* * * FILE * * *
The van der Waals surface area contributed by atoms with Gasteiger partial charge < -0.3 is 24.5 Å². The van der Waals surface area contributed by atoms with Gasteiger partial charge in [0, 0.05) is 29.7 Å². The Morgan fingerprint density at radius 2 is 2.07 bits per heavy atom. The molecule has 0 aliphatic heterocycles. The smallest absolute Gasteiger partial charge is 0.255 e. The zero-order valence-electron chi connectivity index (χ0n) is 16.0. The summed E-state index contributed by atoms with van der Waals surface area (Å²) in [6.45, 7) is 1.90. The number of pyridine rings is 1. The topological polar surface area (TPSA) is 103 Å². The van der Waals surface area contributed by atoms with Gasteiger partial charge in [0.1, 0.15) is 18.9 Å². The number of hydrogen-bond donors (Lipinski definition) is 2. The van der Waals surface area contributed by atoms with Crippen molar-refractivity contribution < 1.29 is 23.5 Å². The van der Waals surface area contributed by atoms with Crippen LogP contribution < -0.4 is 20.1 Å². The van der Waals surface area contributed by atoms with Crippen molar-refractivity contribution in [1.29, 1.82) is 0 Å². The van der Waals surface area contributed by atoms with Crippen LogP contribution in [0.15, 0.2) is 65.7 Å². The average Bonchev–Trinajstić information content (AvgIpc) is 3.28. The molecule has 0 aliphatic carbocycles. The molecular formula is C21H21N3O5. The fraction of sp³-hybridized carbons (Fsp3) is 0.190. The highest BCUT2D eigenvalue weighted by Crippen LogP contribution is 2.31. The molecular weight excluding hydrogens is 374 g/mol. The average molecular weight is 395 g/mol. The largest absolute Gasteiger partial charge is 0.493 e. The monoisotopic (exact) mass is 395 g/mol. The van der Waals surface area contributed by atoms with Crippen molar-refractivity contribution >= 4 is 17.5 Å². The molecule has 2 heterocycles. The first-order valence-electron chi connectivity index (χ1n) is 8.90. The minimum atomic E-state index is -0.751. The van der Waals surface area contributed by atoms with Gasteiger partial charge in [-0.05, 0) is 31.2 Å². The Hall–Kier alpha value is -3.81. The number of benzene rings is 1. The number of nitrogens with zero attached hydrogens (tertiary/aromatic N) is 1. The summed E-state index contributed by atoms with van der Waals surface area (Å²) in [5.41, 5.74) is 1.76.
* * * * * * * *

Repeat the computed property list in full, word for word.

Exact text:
The van der Waals surface area contributed by atoms with Gasteiger partial charge < -0.3 is 24.5 Å². The van der Waals surface area contributed by atoms with Gasteiger partial charge in [0, 0.05) is 29.7 Å². The Morgan fingerprint density at radius 2 is 2.07 bits per heavy atom. The molecule has 0 aliphatic heterocycles. The smallest absolute Gasteiger partial charge is 0.255 e. The zero-order valence-electron chi connectivity index (χ0n) is 16.0. The summed E-state index contributed by atoms with van der Waals surface area (Å²) in [6.45, 7) is 1.90. The number of pyridine rings is 1. The topological polar surface area (TPSA) is 103 Å². The van der Waals surface area contributed by atoms with Gasteiger partial charge in [0.1, 0.15) is 18.9 Å². The number of hydrogen-bond donors (Lipinski definition) is 2. The van der Waals surface area contributed by atoms with Crippen molar-refractivity contribution < 1.29 is 23.5 Å². The van der Waals surface area contributed by atoms with Crippen LogP contribution < -0.4 is 20.1 Å². The van der Waals surface area contributed by atoms with Crippen molar-refractivity contribution in [1.29, 1.82) is 0 Å². The van der Waals surface area contributed by atoms with Crippen LogP contribution in [0.15, 0.2) is 65.7 Å². The average Bonchev–Trinajstić information content (AvgIpc) is 3.28. The molecule has 0 aliphatic carbocycles. The molecular formula is C21H21N3O5. The fraction of sp³-hybridized carbons (Fsp3) is 0.190. The highest BCUT2D eigenvalue weighted by Crippen LogP contribution is 2.31. The molecular weight excluding hydrogens is 374 g/mol. The average molecular weight is 395 g/mol. The largest absolute Gasteiger partial charge is 0.493 e. The monoisotopic (exact) mass is 395 g/mol. The van der Waals surface area contributed by atoms with Crippen molar-refractivity contribution >= 4 is 17.5 Å². The molecule has 2 heterocycles. The first-order valence-electron chi connectivity index (χ1n) is 8.90. The minimum atomic E-state index is -0.751. The van der Waals surface area contributed by atoms with Gasteiger partial charge in [-0.05, 0) is 31.2 Å². The Hall–Kier alpha value is -3.81. The number of benzene rings is 1. The number of nitrogens with zero attached hydrogens (tertiary/aromatic N) is 1. The summed E-state index contributed by atoms with van der Waals surface area (Å²) in [5.41, 5.74) is 1.76.